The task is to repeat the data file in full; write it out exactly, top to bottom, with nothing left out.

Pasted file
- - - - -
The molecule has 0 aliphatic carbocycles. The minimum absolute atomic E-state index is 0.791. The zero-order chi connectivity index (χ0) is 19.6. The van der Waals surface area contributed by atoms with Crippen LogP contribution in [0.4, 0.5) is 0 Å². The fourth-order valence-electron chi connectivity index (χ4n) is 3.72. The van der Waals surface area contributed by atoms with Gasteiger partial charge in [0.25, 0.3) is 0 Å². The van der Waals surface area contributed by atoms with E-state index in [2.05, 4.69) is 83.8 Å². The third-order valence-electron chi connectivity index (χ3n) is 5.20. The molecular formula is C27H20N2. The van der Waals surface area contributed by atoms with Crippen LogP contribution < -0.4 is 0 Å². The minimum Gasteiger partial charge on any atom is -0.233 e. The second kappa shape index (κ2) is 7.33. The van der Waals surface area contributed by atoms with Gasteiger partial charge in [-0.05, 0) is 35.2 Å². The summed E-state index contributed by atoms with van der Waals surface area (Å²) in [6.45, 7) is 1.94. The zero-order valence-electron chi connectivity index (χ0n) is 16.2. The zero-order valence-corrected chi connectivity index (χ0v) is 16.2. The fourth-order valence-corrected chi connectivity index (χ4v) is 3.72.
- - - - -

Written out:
The molecule has 0 aliphatic carbocycles. The minimum absolute atomic E-state index is 0.791. The zero-order chi connectivity index (χ0) is 19.6. The van der Waals surface area contributed by atoms with Crippen LogP contribution in [0.4, 0.5) is 0 Å². The fourth-order valence-electron chi connectivity index (χ4n) is 3.72. The van der Waals surface area contributed by atoms with Gasteiger partial charge in [0.25, 0.3) is 0 Å². The van der Waals surface area contributed by atoms with E-state index in [2.05, 4.69) is 83.8 Å². The third-order valence-electron chi connectivity index (χ3n) is 5.20. The molecular formula is C27H20N2. The van der Waals surface area contributed by atoms with Crippen LogP contribution < -0.4 is 0 Å². The minimum Gasteiger partial charge on any atom is -0.233 e. The second kappa shape index (κ2) is 7.33. The van der Waals surface area contributed by atoms with Gasteiger partial charge in [-0.05, 0) is 35.2 Å². The summed E-state index contributed by atoms with van der Waals surface area (Å²) in [6.45, 7) is 1.94. The zero-order valence-electron chi connectivity index (χ0n) is 16.2. The zero-order valence-corrected chi connectivity index (χ0v) is 16.2. The fourth-order valence-corrected chi connectivity index (χ4v) is 3.72.